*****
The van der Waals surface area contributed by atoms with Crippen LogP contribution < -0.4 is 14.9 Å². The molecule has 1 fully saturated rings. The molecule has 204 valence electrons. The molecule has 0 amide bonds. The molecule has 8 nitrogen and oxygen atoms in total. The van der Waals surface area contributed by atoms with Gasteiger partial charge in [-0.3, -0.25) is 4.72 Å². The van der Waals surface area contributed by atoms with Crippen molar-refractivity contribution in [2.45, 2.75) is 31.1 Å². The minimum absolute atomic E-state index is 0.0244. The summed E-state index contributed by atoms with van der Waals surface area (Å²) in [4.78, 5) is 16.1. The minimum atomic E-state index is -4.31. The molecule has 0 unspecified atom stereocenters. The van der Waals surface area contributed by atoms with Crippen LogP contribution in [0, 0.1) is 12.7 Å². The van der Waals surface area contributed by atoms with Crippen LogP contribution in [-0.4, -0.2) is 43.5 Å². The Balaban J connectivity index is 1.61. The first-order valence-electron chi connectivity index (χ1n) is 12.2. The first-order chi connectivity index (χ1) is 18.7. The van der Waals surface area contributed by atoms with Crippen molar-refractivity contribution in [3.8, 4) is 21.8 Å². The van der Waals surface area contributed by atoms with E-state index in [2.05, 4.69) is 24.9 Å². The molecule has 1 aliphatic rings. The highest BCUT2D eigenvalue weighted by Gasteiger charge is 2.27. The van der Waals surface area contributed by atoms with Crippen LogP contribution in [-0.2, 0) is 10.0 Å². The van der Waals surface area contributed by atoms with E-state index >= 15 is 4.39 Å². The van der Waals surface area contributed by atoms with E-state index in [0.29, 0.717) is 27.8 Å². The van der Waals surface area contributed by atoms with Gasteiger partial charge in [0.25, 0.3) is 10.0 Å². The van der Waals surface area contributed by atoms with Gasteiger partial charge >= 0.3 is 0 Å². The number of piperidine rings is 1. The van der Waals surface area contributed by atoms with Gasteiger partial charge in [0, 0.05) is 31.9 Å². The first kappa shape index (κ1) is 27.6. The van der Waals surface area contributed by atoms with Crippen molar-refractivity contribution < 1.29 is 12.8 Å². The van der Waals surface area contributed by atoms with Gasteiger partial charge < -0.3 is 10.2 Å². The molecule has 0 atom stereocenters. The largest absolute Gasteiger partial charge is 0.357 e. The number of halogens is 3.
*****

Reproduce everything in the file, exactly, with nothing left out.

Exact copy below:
The van der Waals surface area contributed by atoms with Crippen LogP contribution < -0.4 is 14.9 Å². The molecule has 1 fully saturated rings. The molecule has 204 valence electrons. The molecule has 0 amide bonds. The molecule has 8 nitrogen and oxygen atoms in total. The van der Waals surface area contributed by atoms with Gasteiger partial charge in [-0.3, -0.25) is 4.72 Å². The van der Waals surface area contributed by atoms with Crippen molar-refractivity contribution in [2.45, 2.75) is 31.1 Å². The minimum absolute atomic E-state index is 0.0244. The summed E-state index contributed by atoms with van der Waals surface area (Å²) in [4.78, 5) is 16.1. The minimum atomic E-state index is -4.31. The molecule has 0 unspecified atom stereocenters. The van der Waals surface area contributed by atoms with Crippen LogP contribution in [0, 0.1) is 12.7 Å². The van der Waals surface area contributed by atoms with Crippen LogP contribution in [-0.4, -0.2) is 43.5 Å². The Balaban J connectivity index is 1.61. The first-order valence-electron chi connectivity index (χ1n) is 12.2. The first-order chi connectivity index (χ1) is 18.7. The van der Waals surface area contributed by atoms with Crippen molar-refractivity contribution in [3.8, 4) is 21.8 Å². The van der Waals surface area contributed by atoms with E-state index in [2.05, 4.69) is 24.9 Å². The molecule has 1 aliphatic rings. The highest BCUT2D eigenvalue weighted by Gasteiger charge is 2.27. The van der Waals surface area contributed by atoms with Crippen LogP contribution in [-0.2, 0) is 10.0 Å². The van der Waals surface area contributed by atoms with E-state index >= 15 is 4.39 Å². The van der Waals surface area contributed by atoms with E-state index in [0.29, 0.717) is 27.8 Å². The van der Waals surface area contributed by atoms with Gasteiger partial charge in [0.25, 0.3) is 10.0 Å². The van der Waals surface area contributed by atoms with Gasteiger partial charge >= 0.3 is 0 Å². The number of piperidine rings is 1. The van der Waals surface area contributed by atoms with Gasteiger partial charge in [0, 0.05) is 31.9 Å². The first kappa shape index (κ1) is 27.6. The van der Waals surface area contributed by atoms with Crippen molar-refractivity contribution < 1.29 is 12.8 Å². The van der Waals surface area contributed by atoms with Gasteiger partial charge < -0.3 is 10.2 Å². The molecule has 0 atom stereocenters. The largest absolute Gasteiger partial charge is 0.357 e. The number of halogens is 3.